Hey everyone! This is the first guest post written by my very good friend, Emily Creek. She recently moved to the mountains and has some spectacular tips on how to be properly prepped when it comes to hiking by yourself, and also the tremendous growing experience that comes with it. If you’re also interested in writing on this blog, feel free to submit some ideas!
Thoughts that swirled in my head when I decided to move from Chicago to Denver: “Ahhhh yes! So many places to hike and camp on days off this is so good.”
You see, the good ol’ outdoors are where I find my peace and release from stress. And physical activity balances me out, so I was feeling ready for this new lifestyle.
When exploring, friends are super helpful to have when you want to adventure in the big outdoors because LET ME INFORM YOU, Colorado ain’t no Lake Geneva, Wisconsin or Starved Rock, IL. There are warnings up for mountain lions, powerful male elk mating battles, rattlesnacks, thousands of feet of incline, way less oxygen (and that’s before you start to go up), waterfalls cutting through trails, lots of rocks, unexpected storms at high elevations, crazy drives to trailhead, etc.
But here’s the deal, I have Thursdays and Saturdays off. And of the three people I know here, it has proven difficult to find time to join together on adventure. So for the first two Thursdays off, I tried going on little walks through prairies where there were a lot of people walking dogs or jogging. But this Thursday and Saturday I decided I was fed up with sun beating on my back in the prairie…. I had waterfalls to see and yellow Aspens at 10,000 feet to get to before peak colors passed!
So… Thursday I went on my first real solo journey, I packed up Lou (my jeep) and drove an hour and a half away to the little town of Green Mountain Falls just past Colorado Springs. I hiked for two hours, peak elevation was 8500 feet up or so. Through this journey I learned a few things on the trail alone so I thought I’d share them here:
Let someone know your plans.
I tell my roommate and my mom.
Use Airplane mode.
There’s often no cell service, remember at least the last leg of the drive there so you can be en route home and turn on airplane mode to save phone battery.
Quiet woods are eerie.
You hear everything…breathe deep and soak in that quiet
Because you are alone…play music out loud if you’re feeling anxious.
Also to let wild animals like bears and mountain lions know you’re there…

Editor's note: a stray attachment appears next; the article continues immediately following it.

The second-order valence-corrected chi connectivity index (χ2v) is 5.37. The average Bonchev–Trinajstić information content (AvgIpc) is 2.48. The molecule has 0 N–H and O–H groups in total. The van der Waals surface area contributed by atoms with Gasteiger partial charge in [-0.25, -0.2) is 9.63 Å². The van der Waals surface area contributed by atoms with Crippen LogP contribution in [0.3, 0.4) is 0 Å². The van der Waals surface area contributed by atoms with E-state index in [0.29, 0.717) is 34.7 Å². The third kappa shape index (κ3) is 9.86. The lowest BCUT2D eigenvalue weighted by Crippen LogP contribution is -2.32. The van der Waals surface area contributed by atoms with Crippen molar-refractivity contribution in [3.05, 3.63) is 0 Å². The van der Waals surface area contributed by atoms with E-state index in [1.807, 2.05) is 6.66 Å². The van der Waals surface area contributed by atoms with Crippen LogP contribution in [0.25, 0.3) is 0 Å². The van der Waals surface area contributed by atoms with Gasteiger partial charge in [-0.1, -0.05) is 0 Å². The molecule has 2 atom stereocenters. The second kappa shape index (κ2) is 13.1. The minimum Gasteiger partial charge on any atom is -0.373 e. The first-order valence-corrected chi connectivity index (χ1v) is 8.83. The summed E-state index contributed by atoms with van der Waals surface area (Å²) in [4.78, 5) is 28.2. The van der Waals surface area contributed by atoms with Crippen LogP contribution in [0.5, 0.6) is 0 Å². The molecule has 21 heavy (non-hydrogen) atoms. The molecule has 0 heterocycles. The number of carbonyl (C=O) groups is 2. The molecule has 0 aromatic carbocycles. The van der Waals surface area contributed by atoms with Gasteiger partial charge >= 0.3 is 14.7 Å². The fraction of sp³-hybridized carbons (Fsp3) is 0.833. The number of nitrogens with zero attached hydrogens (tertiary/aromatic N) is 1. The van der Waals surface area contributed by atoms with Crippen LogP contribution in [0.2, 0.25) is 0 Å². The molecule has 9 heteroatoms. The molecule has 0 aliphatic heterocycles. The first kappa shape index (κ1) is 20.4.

When you can’t find the trail, DON’T PANIC.
Take a drink of water, calmly look around for the indicator (cairn, yellow mark on trees, etc) by slowly doing a 360 of where you are last certain of the trail, try the two or three possible routes just a little bit and go back to where you were …you will find it.
Go a bit slower than you’d go with friends.
With no service and no support, you don’t want to get hurt. As much as I wanted to sprint up the rocks to the waterfalls as I began to hear them, I went very slowly, watching my step so as not to injure myself.
Bring SO MUCH water, layers, and food.
OK, I was on a two-hour hike and needed only one bottle of water and my apple. But, if anything happened, I had layers and food.
Take all the pictures you want. Sit and watch the waterfall. Laugh out loud at your own trips. funn
Number 8 is the most important. SOAK IN THE TIME THAT’S JUST YOU + GOD + (NATURE, MOVIE, BOOK, NEIGHBORHOOD). Learn about yourself. Do you breathe heavy when slightly panicked? Do you let yourself rest? Do you talk to yourself to sort through things. Do you dance a little bit when you walk? Do you feel sad? Excited? Content? Take record of YOU and then grow.
Now after I did that “real” drive through the mountains and a “real” hike alone, I felt more confident. So Saturday I drove up to 10,000 feet to Kenosha Pass in the Pike National Forest to see the Aspens. This journey was especially empowering for me because I wasn’t prepared. I didn’t realize I was going to be so high up…and felt sick while driving. Because I didn’t realize that, I wasn’t dressed properly for a hike. What did I do, I grabbed a blanket and a book and sat and read under the yellow aspens. What empowered me about this, was trusting my gut. I hadn’t researched properly, so I wasn’t ok to do the full hike to summit. Relaxing and resting in the mountain air made for THE BEST fall afternoon I’ve ever known. And I drove further up and on windier + crazier roads than I’d ever driven alone!
I still have a lot to learn, and probably won’t do a 14er alone or even camp alone quite yet…but the empowerment I felt on the trails this was unreal. I had real moments of fear…a noise, dang it they were right about the mountain lions, storm rolling into the Rockies, and so on. But by remaining calm and trusting my instincts, I overcame them. And that’s huge.
So next time you want to do something: be it hike a trail, explore a new neighborhood in your city, or go to a movie alone…do it. If you’re plan requires planning, do that properly, but trust yourself, go out there and live! Being alone is scary, and that’s why it is important to be alone once in a while.
Emily Creek is a 23 year-old academic wanna-be pursuing her Masters in Cultural Anthropology at the University of Denver. She is Midwest born and raised, but finds herself most rooted in the Mountains, an ever changing painting of God’s splendid handy-work. She wants to study dance in Iceland. Right now, she is learning to be on her own and what it means to be intentional when making new friends.